Why it matters

In a speech on May 9, 2018, Deputy Attorney General Rod Rosenstein announced another policy shift at the Department of Justice (DOJ), signaling that corporate accountability will be tempered by a coordinated multiagency approach to resolving cases, with the goal of avoiding “piling on” by numerous DOJ components and other federal, state and foreign agencies. It is one of several pronouncements by DAG Rosenstein representing a shift away from past practices and providing corporations battling enforcement actions on multiple fronts with reinvigorated arguments for a coordinated resolution to multi-jurisdictional investigations against them.

Detailed discussion

DAG Rosenstein announced the four components of his new plan:

  • Affirming that criminal enforcement authority should not be used against a company for purposes unrelated to the investigation and prosecution of a possible crime
  • Directing DOJ components to coordinate with one another in assessing credit and apportioning financial penalties, fines and forfeitures in order to achieve an overall equitable result
  • Encouraging DOJ attorneys to coordinate with other federal, state, local and foreign enforcement authorities examining the same misconduct
  • Defining factors to be used in evaluating whether multiple penalties serve the interests of justice, including egregiousness of the wrongdoing; statutory mandates regarding penalties; the risk of delay in finalizing a resolution; and the adequacy and timeliness of a company’s disclosures and cooperation with the Department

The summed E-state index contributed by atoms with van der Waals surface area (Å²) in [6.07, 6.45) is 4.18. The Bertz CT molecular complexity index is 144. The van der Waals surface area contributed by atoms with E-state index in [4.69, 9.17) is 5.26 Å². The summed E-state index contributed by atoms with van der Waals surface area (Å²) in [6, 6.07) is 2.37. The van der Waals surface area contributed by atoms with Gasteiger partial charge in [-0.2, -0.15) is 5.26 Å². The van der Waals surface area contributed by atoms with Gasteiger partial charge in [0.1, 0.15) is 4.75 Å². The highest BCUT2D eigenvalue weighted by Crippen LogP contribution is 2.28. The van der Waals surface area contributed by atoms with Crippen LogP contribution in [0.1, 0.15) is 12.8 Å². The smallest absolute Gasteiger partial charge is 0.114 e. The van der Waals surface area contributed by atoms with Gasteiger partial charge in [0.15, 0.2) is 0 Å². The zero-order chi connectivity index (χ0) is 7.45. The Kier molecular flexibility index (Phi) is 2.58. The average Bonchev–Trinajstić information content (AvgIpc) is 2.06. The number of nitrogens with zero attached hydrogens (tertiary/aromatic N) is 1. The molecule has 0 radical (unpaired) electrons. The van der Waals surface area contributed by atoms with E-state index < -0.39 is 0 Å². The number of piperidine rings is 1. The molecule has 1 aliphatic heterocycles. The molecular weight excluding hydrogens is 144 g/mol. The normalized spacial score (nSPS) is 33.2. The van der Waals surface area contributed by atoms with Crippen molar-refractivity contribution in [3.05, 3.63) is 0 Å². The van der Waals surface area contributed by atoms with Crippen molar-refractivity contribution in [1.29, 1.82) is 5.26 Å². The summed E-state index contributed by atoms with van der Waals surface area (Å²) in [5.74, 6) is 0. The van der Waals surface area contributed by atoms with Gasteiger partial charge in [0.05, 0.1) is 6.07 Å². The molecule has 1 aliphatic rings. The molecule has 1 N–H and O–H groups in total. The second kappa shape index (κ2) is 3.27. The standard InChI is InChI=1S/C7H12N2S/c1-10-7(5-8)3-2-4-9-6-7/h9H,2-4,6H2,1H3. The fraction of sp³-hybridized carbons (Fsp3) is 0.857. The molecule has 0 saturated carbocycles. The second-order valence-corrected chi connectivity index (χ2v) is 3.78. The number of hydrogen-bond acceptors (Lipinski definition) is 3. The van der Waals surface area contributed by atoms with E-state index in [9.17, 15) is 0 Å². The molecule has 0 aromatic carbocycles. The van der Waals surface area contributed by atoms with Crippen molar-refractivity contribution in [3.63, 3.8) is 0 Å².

DAG Rosenstein highlighted other recent changes, including ending the practice of directing third-party settlement payments to nongovernmental entities that were not harmed by a defendant’s conduct (see Memo from Attorney General Sessions, Prohibition on Settlement Payments to Third Parties, June 5, 2017), and prohibiting the improper use of and reliance on agency guidance documents to establish violations of law in affirmative civil enforcement actions (see Memo from Associate Attorney General Rachel Brand, Limiting Use of Agency Guidance Documents in Affirmative Civil Enforcement Cases, Jan. 25, 2018). The DAG also described the establishment of a new Working Group on Corporate Enforcement and Accountability within DOJ. The Working Group will be tasked with making internal recommendations about white collar crime and corporate compliance.

Companies should continue to understand that individual accountability for corporate wrongdoing—as set forth in the September 2015 Yates Memorandum—remains a priority for the Justice Department, with DAG Rosenstein emphasizing that DOJ “is serious about wanting people to follow the law” and making clear his intent to enforce it “with sufficient vigor that people fear the consequences of violating it.”